Condi­tionally adaptive CSS. Browser behavior that might improve your performance

HTML CSS Performance

There’s a component structure behind every website or app these days, hundreds of small files. Though when it comes to delivering resources, we often serve just a single file for every resource type: styles, scripts, and even sprites for images. Everything gets squashed during the build process, including resources specific to certain resolutions or media conditions.

And resources aren’t equal! For example, CSS is a blocking resource, and there’s nothing for a browser to render until every last byte of every CSS file is loaded. Why? The last line of a CSS file could overwrite something that came just before that. That’s your “C” in the CSS, which stands for “cascade.”

We live in the era of responsive web design, and our websites are often ready to adapt to different viewports. Isn’t it wonderful? But why should users wait for irrelevant desktop styles when they load your site on mobile? 🤔

Hold that thought, we’ll get back to it. Now let’s have a look at one popular website.


The main page of the GOV.UK website. The header says: Welcome to GOV.UK, the best place to find government services and information.

If you open GOV.UK website and peek into the DevTools Network panel, you’ll find four CSS files loaded, around 445 KB in total. The browser is supposed to wait for all of them to load before it can start rendering the page. That’s a lot of CSS, but I guess it’s all you’d ever need on this website.

  1. edefe0a8.css — 177.65 KB
  2. 9618e981.css — 5.90 KB
  3. 18950d6c.css — 201.04 KB
  4. 59083555.css — 60.93 KB

Apparently, only two are render-blocking, which makes the critical path around 67 KB shorter. What’s the trick? These two files are used only for printing and are linked with the proper media attributes.

<link rel="stylesheet" href="edefe0a8.css">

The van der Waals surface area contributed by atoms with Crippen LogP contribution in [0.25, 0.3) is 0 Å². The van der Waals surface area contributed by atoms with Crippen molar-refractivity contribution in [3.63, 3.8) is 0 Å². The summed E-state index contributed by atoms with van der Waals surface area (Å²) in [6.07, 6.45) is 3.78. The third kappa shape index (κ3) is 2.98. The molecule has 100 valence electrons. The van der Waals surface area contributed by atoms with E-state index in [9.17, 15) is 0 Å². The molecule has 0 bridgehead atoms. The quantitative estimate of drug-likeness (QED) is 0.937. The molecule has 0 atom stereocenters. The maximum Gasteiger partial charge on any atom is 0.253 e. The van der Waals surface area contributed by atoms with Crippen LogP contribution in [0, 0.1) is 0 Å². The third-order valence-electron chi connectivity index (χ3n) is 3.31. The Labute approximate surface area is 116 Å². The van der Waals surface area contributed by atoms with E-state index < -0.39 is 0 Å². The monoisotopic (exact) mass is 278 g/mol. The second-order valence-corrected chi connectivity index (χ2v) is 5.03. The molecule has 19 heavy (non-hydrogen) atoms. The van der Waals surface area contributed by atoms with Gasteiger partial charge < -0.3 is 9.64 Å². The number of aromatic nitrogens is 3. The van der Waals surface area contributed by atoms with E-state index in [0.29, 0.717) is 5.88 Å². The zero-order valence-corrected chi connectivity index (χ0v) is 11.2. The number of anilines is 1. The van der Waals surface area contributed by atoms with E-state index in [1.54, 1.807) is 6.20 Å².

<link rel="stylesheet" href="9618e981.css" media="print">
<link rel="stylesheet" href="18950d6c.css">
<link rel="stylesheet" href="59083555.css" media="print">

Browsers are smart enough not to prioritize resources that aren’t relevant to the current media conditions. When you’re in media="screen" and about to render something on the screen there’s no point in waiting for styles with media="print", right?

They could’ve bundled all four files, hiding print styles inside @media print. But instead (intentionally or not) GOV.UK developers saved their users some time.

When I discovered this behavior, I immediately asked myself…

What if?

What if we’d take the CSS bundle we’ve just built out of dozens of files and split it back into multiple parts? But this time, based on conditions where these parts are applicable. For example, we could split it into four files:

  • Base: universal styles with fonts and colors
  • Mobile: styles only for narrow viewports
  • Tablet: styles only for medium viewports
  • Desktop: styles only for large viewports

This would look like this:

<link rel="stylesheet" href="base.css">
<link rel="stylesheet" href="mobile.css">
<link rel="stylesheet" href="tablet.css">
<link rel="stylesheet" href="desktop.css">

But this won’t be enough, as we need to specify media conditions with the same media attribute, using not just media types like print, but media features. Yes, you can do that! 🤯

Let’s say our tablet breakpoint starts at 768 px and ends at 1023 px. Everything below goes to mobile, and everything above goes to desktop.

	rel="stylesheet" href="base.css"
	rel="stylesheet" href="mobile.css"
	media="(max-width: 767px)"
	rel="stylesheet" href="tablet.css"
	media="(min-width: 768px) and (max-width: 1023px)"
	rel="stylesheet" href="desktop.css"
	media="(min-width: 1024px)"

It would be much easier to write using the modern syntax, but I’d be careful for now: browsers are still catching up on the support, and loading CSS is rather critical.

  • (width < 768px)
  • (768px <= width < 1024px)
  • (width >= 1024px)

When I opened this demo in a browser, I expected it to load only relevant files, for example, only base.css and mobile.css on mobile. But all four files were loaded, and I was disappointed at first. Only later I realized that it works, but in a much more sensible way 😲


To fully understand how it works, I built a demo page with four CSS files that paint the page with different background colors on different viewport widths. These files also have different sizes, so spotting them in the Network panel would be easier.

The first base.css is quite small, only 91 bytes:

html, body {
	height: 100%;

body {
	margin: 0;
	background-position: center;

Then goes mobile.css, slightly bigger (16 KB), but only because I artificially made it so by inlining the bitmap “mobile” word with base64 as a background image.

body {
	background-color: #ef875d;
	background-image: url('data:image/png;base64,…');
	background-size: 511px 280px;

I made both tablet.css (83 KB) and desktop.css (275 KB) even larger with bigger images inlined. You can play with the demo by resizing the window to get the idea. It’s going to help us understand how browsers prioritize CSS loading.

Open in the new tab


Another little detail in the Network panel made me realize what was going on: the Priority column. You might have to enable it by right-clicking the table heading and choosing it from the list of available columns.